BFI London Film Festival: Manchester by the Sea

Manchester by the Sea
Directed by Kenneth Lonergan
Starring Casey Affleck, Michelle Williams, Kyle Chandler and Lucas Hedges

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by Richard Hamer

‘Real life doesn’t know what genre it’s in’ – that’s what I have jotted down at the end of our screening of Kenneth Lonergan’s homecoming drama. It’s not often you come across a movie that so fully embodies the pain of grief and loss, but also recognises how such events don’t occur in a bubble of tragedy: That, in spite of it – even because of it – there is great humour and joy to be found in Manchester by the Sea. The result is a film so real, so richly textured in staging and performance, that its tragedy becomes all the more powerful for it, as potent as a thing personally felt.

The story is told exclusively from the perspective of Lee (Casey Affleck), called back to the sleepy Massachusetts town of Manchester following the death of his brother, Joe. There is a son that he left behind, a house, a boat and – of course – a body that all need to be attended to. But that is not all that has been left behind: Lee fled the town long ago for a reason, a great tragedy that he can’t escape, that can be seen in his every laboured footstep, his quiet and withdrawn spirit.

Casey Affleck delivers a career-best performance as Lee; the pain of his past like an open wound that festers so obviously, disguised badly beneath the blackest of humour and the distance he keeps from everyone around him. He’s frequently mesmerising to watch: An over-inflated balloon that is about to pop. You can see the exhausted concentration behind his eyes, the sheer effort to keep it together, every second of every day.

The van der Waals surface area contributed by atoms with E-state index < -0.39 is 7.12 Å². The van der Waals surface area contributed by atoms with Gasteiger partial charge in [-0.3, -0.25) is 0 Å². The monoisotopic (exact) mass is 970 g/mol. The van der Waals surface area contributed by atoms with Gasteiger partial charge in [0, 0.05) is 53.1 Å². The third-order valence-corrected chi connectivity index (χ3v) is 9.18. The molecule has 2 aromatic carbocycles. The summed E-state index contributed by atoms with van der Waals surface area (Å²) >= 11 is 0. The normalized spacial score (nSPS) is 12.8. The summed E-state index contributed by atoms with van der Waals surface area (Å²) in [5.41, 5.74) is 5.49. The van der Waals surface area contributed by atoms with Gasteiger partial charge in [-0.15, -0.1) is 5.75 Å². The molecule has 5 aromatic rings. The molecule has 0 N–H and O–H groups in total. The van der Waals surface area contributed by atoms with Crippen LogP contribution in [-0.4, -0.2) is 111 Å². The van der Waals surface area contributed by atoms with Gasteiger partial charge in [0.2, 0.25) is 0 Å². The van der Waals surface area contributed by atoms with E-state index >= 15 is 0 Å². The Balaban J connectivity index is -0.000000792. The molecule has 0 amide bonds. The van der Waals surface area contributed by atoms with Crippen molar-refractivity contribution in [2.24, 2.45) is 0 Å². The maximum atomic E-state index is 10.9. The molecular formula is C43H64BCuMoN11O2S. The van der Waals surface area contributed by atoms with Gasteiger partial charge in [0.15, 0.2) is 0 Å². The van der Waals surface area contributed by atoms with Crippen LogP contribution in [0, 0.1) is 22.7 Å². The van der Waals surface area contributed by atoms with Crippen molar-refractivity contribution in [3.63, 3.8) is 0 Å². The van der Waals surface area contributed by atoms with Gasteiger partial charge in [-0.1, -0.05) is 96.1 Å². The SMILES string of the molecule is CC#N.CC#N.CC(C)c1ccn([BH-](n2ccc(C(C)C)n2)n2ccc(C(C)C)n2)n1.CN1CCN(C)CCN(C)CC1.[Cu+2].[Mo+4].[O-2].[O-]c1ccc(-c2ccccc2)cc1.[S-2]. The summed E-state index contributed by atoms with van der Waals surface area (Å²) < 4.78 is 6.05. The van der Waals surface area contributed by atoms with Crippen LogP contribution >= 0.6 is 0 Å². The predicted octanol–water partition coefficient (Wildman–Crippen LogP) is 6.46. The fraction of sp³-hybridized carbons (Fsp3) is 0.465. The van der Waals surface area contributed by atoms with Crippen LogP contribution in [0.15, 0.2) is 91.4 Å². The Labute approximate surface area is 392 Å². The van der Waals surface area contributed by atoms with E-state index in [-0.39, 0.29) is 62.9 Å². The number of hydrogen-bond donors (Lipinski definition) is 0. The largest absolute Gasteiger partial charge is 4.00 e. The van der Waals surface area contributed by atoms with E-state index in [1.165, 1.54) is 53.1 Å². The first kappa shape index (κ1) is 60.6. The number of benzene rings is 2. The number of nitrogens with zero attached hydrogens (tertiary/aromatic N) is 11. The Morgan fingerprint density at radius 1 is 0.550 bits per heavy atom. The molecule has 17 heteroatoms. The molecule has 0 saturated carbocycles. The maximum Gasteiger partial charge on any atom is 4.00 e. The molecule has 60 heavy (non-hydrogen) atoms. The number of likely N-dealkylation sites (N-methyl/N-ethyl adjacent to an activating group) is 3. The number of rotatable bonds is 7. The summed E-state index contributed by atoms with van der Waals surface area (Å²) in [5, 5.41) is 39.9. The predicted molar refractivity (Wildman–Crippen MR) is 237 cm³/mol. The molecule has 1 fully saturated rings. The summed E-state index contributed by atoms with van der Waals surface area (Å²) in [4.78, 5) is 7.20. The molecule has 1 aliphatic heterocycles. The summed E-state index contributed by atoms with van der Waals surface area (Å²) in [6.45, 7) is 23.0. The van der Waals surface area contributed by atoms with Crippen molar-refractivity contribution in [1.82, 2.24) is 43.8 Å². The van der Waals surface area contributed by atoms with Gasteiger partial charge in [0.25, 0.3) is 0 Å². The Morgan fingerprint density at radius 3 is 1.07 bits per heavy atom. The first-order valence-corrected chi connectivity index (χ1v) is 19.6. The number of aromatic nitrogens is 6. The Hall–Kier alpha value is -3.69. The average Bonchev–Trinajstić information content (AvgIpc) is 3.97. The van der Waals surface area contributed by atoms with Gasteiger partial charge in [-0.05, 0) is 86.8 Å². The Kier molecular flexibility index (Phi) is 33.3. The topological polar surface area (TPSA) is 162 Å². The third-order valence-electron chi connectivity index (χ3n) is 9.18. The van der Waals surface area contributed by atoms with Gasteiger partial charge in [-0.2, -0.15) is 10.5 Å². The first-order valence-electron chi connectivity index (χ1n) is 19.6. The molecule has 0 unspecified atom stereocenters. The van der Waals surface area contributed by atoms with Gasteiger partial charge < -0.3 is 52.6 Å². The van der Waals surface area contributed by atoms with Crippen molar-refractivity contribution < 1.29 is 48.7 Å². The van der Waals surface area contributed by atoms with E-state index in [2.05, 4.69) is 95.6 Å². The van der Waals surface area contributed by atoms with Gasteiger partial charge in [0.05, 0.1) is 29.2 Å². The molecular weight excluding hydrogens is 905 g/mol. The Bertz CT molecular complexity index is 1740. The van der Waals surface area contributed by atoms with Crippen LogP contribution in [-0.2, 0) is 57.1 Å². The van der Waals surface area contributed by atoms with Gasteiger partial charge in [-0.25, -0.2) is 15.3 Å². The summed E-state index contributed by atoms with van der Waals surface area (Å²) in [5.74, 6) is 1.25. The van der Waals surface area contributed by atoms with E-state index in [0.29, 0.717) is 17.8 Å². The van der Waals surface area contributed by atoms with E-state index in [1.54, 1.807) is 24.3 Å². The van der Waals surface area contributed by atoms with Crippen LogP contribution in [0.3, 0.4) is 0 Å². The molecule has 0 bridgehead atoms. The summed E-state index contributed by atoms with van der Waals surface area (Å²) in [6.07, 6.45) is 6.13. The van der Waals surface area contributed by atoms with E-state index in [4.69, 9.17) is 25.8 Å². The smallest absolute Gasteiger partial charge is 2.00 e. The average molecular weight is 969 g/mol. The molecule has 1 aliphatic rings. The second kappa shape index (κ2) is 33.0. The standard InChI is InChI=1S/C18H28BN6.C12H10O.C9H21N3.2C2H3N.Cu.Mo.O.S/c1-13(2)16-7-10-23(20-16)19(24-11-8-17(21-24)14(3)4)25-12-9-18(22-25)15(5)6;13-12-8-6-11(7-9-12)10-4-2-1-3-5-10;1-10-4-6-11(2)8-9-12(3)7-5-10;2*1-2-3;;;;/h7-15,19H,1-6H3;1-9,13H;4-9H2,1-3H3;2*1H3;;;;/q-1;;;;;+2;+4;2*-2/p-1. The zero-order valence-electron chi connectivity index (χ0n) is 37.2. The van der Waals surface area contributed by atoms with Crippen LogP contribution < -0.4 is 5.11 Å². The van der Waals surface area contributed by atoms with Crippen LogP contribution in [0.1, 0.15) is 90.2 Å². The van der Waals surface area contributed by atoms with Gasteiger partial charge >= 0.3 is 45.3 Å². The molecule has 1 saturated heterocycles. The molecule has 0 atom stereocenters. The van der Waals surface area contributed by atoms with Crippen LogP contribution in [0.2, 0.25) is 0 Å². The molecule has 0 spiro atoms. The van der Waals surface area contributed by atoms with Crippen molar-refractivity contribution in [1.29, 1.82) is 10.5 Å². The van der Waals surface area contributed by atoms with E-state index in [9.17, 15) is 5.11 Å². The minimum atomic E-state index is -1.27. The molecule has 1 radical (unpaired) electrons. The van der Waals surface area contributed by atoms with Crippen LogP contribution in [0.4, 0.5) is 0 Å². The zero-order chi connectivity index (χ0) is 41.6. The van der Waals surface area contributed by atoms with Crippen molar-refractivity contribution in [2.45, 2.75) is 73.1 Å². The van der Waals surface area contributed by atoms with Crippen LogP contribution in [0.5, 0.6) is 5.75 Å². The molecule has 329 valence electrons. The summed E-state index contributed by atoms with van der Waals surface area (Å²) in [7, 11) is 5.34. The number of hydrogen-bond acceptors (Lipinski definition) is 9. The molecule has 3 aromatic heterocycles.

As the story progresses so does his relationship to his nephew, his friends and the rest of the town. In turn, we learn more about Lee’s past, and his ex-wife Randi (Michelle Williams). She only appears in a few scenes, but is incredible in every one. One particular encounter between her and Lee, as they pass each other on a hill leading up into the town, is a moment of such powerful and believable drama that it is sure to linger in the minds of everyone who sees it. The theatre practically bristled with the electricity of it.

And at every turn, Manchester by the Sea surprises you with its range: There is that humour, sardonic and often bleak, that leaves you laughing as much as crying. Each relationship satisfies and surprises by not being quite what you expect; the nephew who handles tragedy better than the uncle, the imperfect marriage that nonetheless never deserved what befell it. Writer/Director Lonergan has – with every line – refused cliche, found the realism behind the melodrama.

Concrete negatives are hard to find. The music is somewhat jarring, over-loud and often ill-fitting. The ending is abrupt; less a concentrated punchline for all that came before, and more a slow tapering out of energy. But none of that should count greatly against it. Manchester by the Sea is a movie of rare subtlety and grace, funny and moving, and blessed with two towering central performances.

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